TOWN OF EVANS, N.Y. (WIVB) — At the base of a six-foot stake off Old Lake Shore Road, buried under now feet of dark, murky water is a collapsed pipe that residents believe is the reason their yards continue to flood ever time a hard rain blows through their town.
The waters rose quickly as the rains fell Thursday in areas of Angola — areas that are no stranger to flooding.
It’s a problem both county and town leaders, as well as residents who call these properties home, acknowledge has existed for years.
But there’s no money currently set aside to actually fix it.
In some cases, yesterday’s situation is the perfect storm of heavy rains, poor drainage and low-lying areas.
But one thing is for certain: Frustrations rise as the skies open up, and yards give way to muddy ponds.
“I can’t say on TV,” said Lisa Naab, when asked about her reaction to the latest flooding. “Honestly, it’s been like this everything except for four weeks since November.”
In less than 24 hours, the waters have receded slightly.
Neighbors David Eastman and Lisa Naab say a broken pipe prevents drainage.
Old Lake Shore Road is a county road, meaning they’re responsible. But steps must be taken before shovels hit the earth.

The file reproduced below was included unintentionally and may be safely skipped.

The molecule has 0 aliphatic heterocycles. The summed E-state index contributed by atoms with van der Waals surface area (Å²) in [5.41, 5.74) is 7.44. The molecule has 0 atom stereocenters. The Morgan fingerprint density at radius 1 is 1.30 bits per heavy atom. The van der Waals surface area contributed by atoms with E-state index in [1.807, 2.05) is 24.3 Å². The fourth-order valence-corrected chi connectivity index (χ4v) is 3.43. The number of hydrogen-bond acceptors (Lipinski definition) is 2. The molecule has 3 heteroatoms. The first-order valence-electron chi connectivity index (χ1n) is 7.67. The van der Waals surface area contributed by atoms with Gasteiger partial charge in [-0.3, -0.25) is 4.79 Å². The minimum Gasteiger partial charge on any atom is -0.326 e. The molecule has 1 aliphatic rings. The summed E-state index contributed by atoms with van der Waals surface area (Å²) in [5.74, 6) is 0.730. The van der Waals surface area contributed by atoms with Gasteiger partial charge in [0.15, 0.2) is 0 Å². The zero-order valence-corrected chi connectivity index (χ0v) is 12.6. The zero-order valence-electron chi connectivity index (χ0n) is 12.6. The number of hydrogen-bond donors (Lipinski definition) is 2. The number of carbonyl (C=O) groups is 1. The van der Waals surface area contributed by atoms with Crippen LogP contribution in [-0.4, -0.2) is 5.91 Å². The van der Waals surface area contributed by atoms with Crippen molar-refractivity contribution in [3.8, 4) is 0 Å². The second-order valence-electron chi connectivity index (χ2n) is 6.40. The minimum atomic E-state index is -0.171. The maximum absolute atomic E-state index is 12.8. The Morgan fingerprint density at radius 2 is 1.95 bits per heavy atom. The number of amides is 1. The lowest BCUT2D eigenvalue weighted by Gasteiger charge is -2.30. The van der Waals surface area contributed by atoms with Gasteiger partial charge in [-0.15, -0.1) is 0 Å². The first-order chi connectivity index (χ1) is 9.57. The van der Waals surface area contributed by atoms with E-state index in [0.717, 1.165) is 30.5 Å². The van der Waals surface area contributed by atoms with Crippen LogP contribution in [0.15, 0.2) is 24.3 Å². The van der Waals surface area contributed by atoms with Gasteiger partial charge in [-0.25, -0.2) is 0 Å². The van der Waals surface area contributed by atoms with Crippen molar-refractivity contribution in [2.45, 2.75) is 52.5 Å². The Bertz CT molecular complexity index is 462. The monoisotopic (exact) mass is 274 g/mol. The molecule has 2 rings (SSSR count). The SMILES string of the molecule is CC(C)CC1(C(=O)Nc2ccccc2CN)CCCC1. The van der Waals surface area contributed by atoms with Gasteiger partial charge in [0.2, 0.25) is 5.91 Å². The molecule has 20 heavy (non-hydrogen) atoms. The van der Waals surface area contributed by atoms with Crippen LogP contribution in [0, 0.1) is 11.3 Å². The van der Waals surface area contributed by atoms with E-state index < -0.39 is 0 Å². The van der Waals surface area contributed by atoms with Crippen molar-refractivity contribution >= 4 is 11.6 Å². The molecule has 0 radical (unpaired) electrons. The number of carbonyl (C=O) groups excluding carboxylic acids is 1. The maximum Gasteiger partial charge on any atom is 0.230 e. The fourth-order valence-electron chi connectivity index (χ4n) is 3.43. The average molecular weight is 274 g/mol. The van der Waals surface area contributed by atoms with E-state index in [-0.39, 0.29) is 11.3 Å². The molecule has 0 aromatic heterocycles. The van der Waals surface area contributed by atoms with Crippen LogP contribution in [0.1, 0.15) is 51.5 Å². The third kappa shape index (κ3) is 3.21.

“I think we’re taking a positive step here,” said Erie County Director of Engineering Charles Sickler. “This has kind of been decades long issues down there. It’s been going on a long time. There’s some question about whether it’s because of the drainage issue there.”
Fifteen thousand dollars has already been earmarked, and a contractor has been chosen to study the drainage system. They’ll snake a camera through the system to identify collapses or other problems.
Beyond that, additional money would need to be set aside for the actual work. Erie County will take a wait-and-see approach.
“There will be problems, even after,” Sickler said. “If we had a perfect system there, there’s inherent problems with the topography there, the low lying land, the sand dunes there.”
Town of Evans Supervisor Keith Dash said the county must take the lead on the project. And when asked about whether the town had adequate funding, Dash said it would be a close call.
“This is not an option to walk away from,” Dash said. “The county has to take the lead.”
It’ll be at least another month before residents can get the answers they’ve been waiting for for years. And even then, it may not completely alleviate the problem. So residents are left to wait on the weather.